Endless. Stuck in Greece

Endless. Stuck in Greece

December, 2016. Borders closed. Thousands of refugees are still stuck in Greece. At Oreokastro camp, near Thessaloniki, asylum seekers who decide or do not have the money to risk their lives with the smugglers wait for several months to be sent to Athens for the interviews with the embassies that might, or might not, accept them in their relocation programs. Meanwhile, living with temperatures that barely exceed the 0ºC, some refugees dream about their journeys: "Sometimes we make jokes and say that the tent will fly out with the wind and will take us to Germany", says the 24 years old Syrian refugee Rizan Poyraz.

They live in severe conditions. Oreokastro camp is not heated and the only supplies for warm are hot plates that refugees use both to cook and to heat the tent. Electricity goes off several times during day and night, and there is never hot water. Food is scarce. The toilets and showers are cold and dirty. Most of the people are afraid of the darkness. Some of them have been beaten, even kidnapped, by right-wing Greek groups that enter the camp during the night.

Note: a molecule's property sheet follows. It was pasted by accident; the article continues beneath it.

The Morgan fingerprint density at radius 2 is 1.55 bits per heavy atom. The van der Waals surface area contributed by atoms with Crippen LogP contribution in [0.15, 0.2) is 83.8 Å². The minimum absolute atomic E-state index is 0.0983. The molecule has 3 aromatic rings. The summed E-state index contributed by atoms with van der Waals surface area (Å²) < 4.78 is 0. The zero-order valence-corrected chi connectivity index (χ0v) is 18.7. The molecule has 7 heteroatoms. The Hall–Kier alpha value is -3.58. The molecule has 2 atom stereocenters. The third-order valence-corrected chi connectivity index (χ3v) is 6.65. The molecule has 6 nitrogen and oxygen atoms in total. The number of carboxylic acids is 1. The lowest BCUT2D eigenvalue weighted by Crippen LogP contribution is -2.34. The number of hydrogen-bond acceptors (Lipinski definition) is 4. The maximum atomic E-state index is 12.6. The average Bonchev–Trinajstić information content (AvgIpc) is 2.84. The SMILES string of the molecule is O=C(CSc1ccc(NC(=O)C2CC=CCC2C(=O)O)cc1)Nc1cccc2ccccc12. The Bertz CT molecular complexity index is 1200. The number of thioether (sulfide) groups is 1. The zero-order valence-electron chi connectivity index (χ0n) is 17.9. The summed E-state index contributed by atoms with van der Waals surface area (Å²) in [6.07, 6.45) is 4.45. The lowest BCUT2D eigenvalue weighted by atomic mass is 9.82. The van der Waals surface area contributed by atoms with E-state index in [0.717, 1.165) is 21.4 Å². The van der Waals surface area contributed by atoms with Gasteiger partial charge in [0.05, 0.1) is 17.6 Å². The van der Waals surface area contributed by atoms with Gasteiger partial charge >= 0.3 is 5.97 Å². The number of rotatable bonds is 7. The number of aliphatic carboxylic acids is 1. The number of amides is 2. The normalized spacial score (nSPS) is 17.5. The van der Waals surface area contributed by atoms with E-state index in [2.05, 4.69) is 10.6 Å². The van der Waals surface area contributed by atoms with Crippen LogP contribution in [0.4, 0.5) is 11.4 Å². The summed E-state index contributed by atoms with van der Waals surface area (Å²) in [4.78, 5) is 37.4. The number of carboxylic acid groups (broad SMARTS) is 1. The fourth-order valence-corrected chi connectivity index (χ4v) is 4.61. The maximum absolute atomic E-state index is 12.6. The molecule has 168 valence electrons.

Back in Athens, the situation is not better. Thousands of what are considered illegal immigrants - they do not have the refugee status because of their nationalities - gather in the streets of the city. Iranian and Afghan teenagers sell sex to survive since they can't work legally in the country. Old Greek men are the main customers. Some refugees explain even Greek police officers are clients. They meet the kids at the squares of Athens to arrange their hidden meetings at Pedion tou Areos Park, close to Victoria Square. Clients can pay from 5 to 200 euros each time, depending on what the boy is willing to do. Some of these refugees also end up in the black market of drugs as consumers.